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Gender Differences in the Associations Between Health Literacy and Medication Adherence in Hypertension: A Population-Based Survey in Heris County, Iran

Authors Heizomi H, Iraji Z, Vaezi R, Bhalla D, Morisky DE, Nadrian H

Received 8 January 2020

Accepted for publication 19 March 2020

Published 23 April 2020 Volume 2020:16 Pages 157—166

DOI https://doi.org/10.2147/VHRM.S245052

Checked for plagiarism Yes

Review by Single anonymous peer review

Peer reviewer comments 4

Editor who approved publication: Dr Konstantinos Tziomalos


Haleh Heizomi,1 Zeynab Iraji,2 Rogayeh Vaezi,1 Devender Bhalla,3– 5 Donald E Morisky,6 Haidar Nadrian1,7

1Department of Health Education and Promotion, Faculty of Health, Tabriz University of Medical Sciences, Tabriz, Iran; 2Department of Statistics and Epidemiology, Tabriz University of Medical Sciences, Tabriz, Iran; 3Pôle Universitaire Euclide, Intergovernmental UN Treaty 49006/49007®, Bangui, Central African Republic; 4Iranian Epilepsy Association®, Tehran, Iran; 5Nepal Interest Group of Epilepsy and Neurology (NiGEN), Kathmandu, Nepal; 6Department of Community Health Sciences, UCLA Fielding School of Public Health, Los Angeles, CA, USA; 7Social Determinants of Health Research Center, Tabriz University of Medical Sciences, Tabriz, Iran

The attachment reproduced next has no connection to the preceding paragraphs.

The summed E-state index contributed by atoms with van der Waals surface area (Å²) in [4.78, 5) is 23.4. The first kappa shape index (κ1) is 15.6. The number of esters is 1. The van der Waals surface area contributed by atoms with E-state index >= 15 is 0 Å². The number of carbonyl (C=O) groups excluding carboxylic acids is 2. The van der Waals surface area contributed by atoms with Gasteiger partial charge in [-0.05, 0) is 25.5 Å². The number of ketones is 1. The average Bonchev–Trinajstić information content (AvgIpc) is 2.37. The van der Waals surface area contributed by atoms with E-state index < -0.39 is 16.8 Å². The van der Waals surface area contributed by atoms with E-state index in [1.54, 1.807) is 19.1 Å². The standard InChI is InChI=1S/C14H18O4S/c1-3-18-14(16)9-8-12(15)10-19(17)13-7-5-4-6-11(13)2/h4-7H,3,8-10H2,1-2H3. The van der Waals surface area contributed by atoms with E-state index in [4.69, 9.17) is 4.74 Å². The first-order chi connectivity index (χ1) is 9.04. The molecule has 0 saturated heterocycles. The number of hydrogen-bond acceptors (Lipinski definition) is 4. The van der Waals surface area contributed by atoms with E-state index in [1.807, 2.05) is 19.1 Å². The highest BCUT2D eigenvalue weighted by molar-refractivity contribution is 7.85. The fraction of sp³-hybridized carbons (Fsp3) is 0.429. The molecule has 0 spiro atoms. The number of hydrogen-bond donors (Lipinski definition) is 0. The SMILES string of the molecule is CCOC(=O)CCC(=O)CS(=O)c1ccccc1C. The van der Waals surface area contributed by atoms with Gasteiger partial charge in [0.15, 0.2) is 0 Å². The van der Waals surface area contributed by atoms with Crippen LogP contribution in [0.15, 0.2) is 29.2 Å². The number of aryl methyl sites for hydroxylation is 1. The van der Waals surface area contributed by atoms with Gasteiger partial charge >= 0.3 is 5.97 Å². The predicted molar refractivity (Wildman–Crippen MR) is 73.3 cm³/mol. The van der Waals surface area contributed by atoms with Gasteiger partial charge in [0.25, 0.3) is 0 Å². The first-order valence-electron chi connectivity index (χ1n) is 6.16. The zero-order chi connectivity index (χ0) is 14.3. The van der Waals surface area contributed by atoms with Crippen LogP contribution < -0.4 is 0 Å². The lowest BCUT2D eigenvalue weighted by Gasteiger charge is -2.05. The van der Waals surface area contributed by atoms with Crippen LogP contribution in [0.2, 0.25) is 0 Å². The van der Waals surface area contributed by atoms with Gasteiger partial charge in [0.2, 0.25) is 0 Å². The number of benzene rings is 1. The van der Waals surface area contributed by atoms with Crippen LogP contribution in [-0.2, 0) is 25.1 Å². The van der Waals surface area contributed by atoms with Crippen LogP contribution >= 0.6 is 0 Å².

Correspondence: Haidar Nadrian
Department of Health Education and Promotion, Faulty of Health, Tabriz University of Medical Sciences, Attar-e-Neyshabouri Street, Tabriz, Iran
Tel +989181734596
Email haidarnadrian@gmail.com

Objective: We examined the gender-based associations of health literacy (HL) with self-reported medication adherence (MEDA) among patients with primary hypertension (pHTN).
Patients and Methods: The subjects were recruited from the general population through all health centers of the Heris county, east Azarbaijan. They were to be adults (30+ years age), with pHTN of any stage, of any gender, and without comorbid illness. All underwent detailed face-to-face interview. We used valid questionnaires for HL and MEDA. Hierarchical regression was done to establish the association between MEDA, socio-demographic variables, and nine HL domains by gender. Other statistical procedures were also done.
Results: A total of 300 (48.6% males, mean age: 56.7± 9.3) subjects participated; 43.0% were uneducated, 73.0% had moderate socioeconomic status, 68.0% had poor HL, and 7.0% maintained high adherence. Men were better in reading skills (p=0.002), and accessing (p=0.01) and using (p=0.02) health information, but women were better in health knowledge (p=0.004). The average regression estimate (±standard deviation) between HL and MEDA was 0.37± 0.09, lower among men (0.361± 0.11) than women (0.396± 0.08), p=0.003. Upon hierarchical regression, the association between HL and MEDA was significant for communication and decision-making skills alone among both men (34.5%) and women (40.6%), individually.
Conclusion: HL had substantial association with MEDA among those with HTN, for both men and women, particularly the communication and decision-making. With considerations on gender differences, this association should be confirmed through interventional studies to help make HL a formal mitigating strategy for MEDA and other public health goals.

Keywords: medication adherence, health literacy, hypertension, gender

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